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After a turn to the right, Chile prepares for a return to the left

Michelle Bachelet on the day she was elected Chilean president the first time, in January, 2006.

Predictions are difficult, or so they say – especially about the future.

But it seems a fairly safe bet that the next president of the Republic of Chile will bear the same name as the former president of the Republic of Chile.

In other words: Michelle Bachelet.

In her country’s first ever presidential primary, the pediatrician-turned-politician who served as president from 2006 to 2010 was handily nominated to lead the leftist New Majority coalition in the first-round vote, set for Nov. 17. Bachelet won 73 per cent of the ballots cast in the primary.

Her main opponent will be the country’s former economy minister, Pablo Longueira, 55, who squeaked out a narrow victory in the primary on the right-wing side of the body politic, with 51 per cent of the vote. He will seek election on behalf of the conservative Alliance for Chile coalition.

The contest could yet become a race, but it seems more likely that Bachelet will regain the presidency in a walk. Recent public opinion polls show her with high approval ratings among Chileans generally – about 75 per cent – a vastly better showing than poor Longueira, who’s down around 20 per cent.

Constitutionally barred from seeking immediate re-election, Bachelet departed Chile at the end of her previous presidential term in order to head the United Nations’ gender-equality agency, based in New York City.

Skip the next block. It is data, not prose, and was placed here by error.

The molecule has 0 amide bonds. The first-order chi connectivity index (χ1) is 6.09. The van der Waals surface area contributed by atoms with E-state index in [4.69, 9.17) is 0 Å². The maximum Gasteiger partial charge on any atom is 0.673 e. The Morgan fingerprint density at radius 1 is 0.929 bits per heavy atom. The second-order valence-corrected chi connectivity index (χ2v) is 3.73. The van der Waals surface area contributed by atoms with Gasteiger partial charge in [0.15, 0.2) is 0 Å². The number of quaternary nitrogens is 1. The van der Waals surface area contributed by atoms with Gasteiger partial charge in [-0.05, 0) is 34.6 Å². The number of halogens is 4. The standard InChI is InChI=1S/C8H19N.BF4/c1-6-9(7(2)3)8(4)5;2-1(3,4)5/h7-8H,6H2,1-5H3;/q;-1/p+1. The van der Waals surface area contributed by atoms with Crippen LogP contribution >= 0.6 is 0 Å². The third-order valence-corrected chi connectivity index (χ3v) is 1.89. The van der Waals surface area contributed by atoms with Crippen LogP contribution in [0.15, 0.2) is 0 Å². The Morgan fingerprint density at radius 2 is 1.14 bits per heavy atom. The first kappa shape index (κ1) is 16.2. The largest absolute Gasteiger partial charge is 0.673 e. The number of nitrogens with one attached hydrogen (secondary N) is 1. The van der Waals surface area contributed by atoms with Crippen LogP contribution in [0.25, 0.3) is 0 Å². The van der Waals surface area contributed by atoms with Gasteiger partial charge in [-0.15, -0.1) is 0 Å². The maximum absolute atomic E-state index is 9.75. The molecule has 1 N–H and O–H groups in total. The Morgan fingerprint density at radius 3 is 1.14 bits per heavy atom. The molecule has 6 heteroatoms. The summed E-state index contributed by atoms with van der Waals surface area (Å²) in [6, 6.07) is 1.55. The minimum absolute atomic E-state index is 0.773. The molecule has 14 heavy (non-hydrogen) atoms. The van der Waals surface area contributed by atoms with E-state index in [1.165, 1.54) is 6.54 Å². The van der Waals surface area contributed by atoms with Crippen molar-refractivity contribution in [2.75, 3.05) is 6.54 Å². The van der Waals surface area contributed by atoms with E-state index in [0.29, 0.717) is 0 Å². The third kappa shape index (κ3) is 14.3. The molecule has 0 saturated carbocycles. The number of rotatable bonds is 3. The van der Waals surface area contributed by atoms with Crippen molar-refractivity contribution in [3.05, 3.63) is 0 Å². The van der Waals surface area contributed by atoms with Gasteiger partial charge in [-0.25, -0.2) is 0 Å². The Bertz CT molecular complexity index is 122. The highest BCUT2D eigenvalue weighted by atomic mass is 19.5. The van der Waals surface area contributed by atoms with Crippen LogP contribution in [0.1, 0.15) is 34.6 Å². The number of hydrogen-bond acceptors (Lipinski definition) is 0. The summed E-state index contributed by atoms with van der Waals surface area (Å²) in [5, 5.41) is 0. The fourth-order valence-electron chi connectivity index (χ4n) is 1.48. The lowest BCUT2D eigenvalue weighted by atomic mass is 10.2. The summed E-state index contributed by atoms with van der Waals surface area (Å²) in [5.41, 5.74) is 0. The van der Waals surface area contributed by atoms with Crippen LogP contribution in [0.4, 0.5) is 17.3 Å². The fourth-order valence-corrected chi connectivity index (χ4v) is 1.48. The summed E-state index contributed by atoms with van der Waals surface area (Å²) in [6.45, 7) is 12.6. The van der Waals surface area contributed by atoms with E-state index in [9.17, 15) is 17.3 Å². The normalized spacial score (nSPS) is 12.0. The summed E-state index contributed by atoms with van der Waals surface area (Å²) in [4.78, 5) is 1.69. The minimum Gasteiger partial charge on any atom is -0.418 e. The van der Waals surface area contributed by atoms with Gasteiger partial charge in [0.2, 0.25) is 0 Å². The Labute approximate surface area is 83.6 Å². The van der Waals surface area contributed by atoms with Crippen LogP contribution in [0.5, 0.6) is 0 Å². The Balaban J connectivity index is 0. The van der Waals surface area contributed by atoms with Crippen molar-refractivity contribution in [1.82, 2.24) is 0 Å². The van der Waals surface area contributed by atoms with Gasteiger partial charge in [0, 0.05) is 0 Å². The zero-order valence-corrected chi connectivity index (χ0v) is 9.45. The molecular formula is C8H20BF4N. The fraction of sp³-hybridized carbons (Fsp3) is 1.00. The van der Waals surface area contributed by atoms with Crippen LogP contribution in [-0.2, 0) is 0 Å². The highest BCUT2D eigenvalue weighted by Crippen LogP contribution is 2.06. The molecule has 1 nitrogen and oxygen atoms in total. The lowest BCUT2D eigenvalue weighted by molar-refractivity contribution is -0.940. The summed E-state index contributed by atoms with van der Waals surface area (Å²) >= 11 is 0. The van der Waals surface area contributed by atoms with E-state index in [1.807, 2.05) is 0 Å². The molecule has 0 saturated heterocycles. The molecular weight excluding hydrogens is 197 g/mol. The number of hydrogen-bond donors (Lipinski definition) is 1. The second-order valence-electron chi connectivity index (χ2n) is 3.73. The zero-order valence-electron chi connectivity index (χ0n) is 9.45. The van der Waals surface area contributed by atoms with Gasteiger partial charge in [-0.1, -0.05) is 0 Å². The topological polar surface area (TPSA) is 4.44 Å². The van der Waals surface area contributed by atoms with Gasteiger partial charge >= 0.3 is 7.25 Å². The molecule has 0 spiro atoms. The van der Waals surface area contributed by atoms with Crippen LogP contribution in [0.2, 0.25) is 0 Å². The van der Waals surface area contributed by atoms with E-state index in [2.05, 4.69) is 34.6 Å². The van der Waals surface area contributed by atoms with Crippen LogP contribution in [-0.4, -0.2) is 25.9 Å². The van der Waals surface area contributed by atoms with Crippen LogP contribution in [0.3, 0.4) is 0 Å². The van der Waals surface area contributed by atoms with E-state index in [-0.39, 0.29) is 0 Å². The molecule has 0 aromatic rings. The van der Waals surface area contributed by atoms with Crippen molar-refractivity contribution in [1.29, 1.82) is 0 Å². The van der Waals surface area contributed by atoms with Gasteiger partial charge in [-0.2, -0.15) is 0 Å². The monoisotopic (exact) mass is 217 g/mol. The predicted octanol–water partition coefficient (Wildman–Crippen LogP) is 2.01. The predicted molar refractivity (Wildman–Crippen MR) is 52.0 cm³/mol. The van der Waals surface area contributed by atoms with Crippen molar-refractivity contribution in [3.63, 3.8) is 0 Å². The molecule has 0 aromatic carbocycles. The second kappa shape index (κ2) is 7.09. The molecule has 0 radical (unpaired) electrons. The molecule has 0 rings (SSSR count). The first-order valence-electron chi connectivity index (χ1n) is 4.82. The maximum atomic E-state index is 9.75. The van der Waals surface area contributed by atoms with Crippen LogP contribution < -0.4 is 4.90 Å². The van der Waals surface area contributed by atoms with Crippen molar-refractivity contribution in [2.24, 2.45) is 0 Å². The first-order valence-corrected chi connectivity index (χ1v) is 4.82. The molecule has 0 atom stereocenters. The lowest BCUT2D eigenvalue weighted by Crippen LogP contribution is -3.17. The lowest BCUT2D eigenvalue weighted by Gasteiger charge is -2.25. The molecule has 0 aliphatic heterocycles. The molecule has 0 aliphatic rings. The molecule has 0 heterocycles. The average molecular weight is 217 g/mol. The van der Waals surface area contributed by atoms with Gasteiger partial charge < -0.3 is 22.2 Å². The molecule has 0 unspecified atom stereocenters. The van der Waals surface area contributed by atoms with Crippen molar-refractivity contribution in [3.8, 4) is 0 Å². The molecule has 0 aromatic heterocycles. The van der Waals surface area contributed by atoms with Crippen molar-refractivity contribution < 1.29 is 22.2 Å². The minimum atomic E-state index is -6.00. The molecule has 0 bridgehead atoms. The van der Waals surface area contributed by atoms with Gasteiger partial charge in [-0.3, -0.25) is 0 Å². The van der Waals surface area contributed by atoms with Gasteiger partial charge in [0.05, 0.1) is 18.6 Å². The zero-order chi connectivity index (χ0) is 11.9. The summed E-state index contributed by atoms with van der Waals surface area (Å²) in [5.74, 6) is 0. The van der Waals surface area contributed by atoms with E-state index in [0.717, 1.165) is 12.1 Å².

Now 61 years old, she’s home again and seems likely to stay for at least the next four years, marking what looks to be a return to left-leaning rule in a country best known internationally for copper, wine, fresh fruit, and the brutal 17-year dictatorship of Gen. Augusto Pinochet, which ended in 1990.

Oh – and Nobel laureates for literature. The country boasts two: Pablo Neruda and Gabriela Mistral.

Bachelet’s first term as president ended amid the destruction of a massive earthquake, whose epi-centre was located off the western seacoast, not far from Concepción. Her replacement was billionaire businessman Sebastian Piñera, whose inauguration was a memorable affair, interrupted by terrifying aftershocks that surged through the streets and shook the buildings of Valparaíso, much to the collective dismay of visiting Latin American heads of state, most of whom hailed from less seismically challenged lands.

And so Chile returned to right-wing rule for the first time since the end of the dictatorship. The economy has flourished – with high employment and low inflation – but Piñera has seen his popularity plummet in the face of worker and student demonstrations mainly generated by dissatisfaction with the country’s yawning economic disparities.

Chile, as is frequently noted, possesses the most lop-sided economy in the 34-member Organization for Economic Co-operation and Development.

Bachelet’s liberal credentials are impeccable. After all, her father was effectively tortured to death during the Pinochet dictatorship, and she herself was imprisoned. Nonetheless, she charted a middle-of-the-road course during her previous turn at the presidency, letting market forces rule and doing little to promote a more egalitarian distribution of the nation’s wealth.

That may change if she is elected again, as now seems almost inevitable. Already she has pledged to loosen Chile’s austere anti-abortion laws and to permit gay marriage, among other reforms.

Whoever wins the presidency this fall – actually, spring in Chile –  will take office next March.

Here’s hoping it’s a quiet time, seismically speaking.

Oakland Ross is a foreign affairs writer for the Toronto Star.


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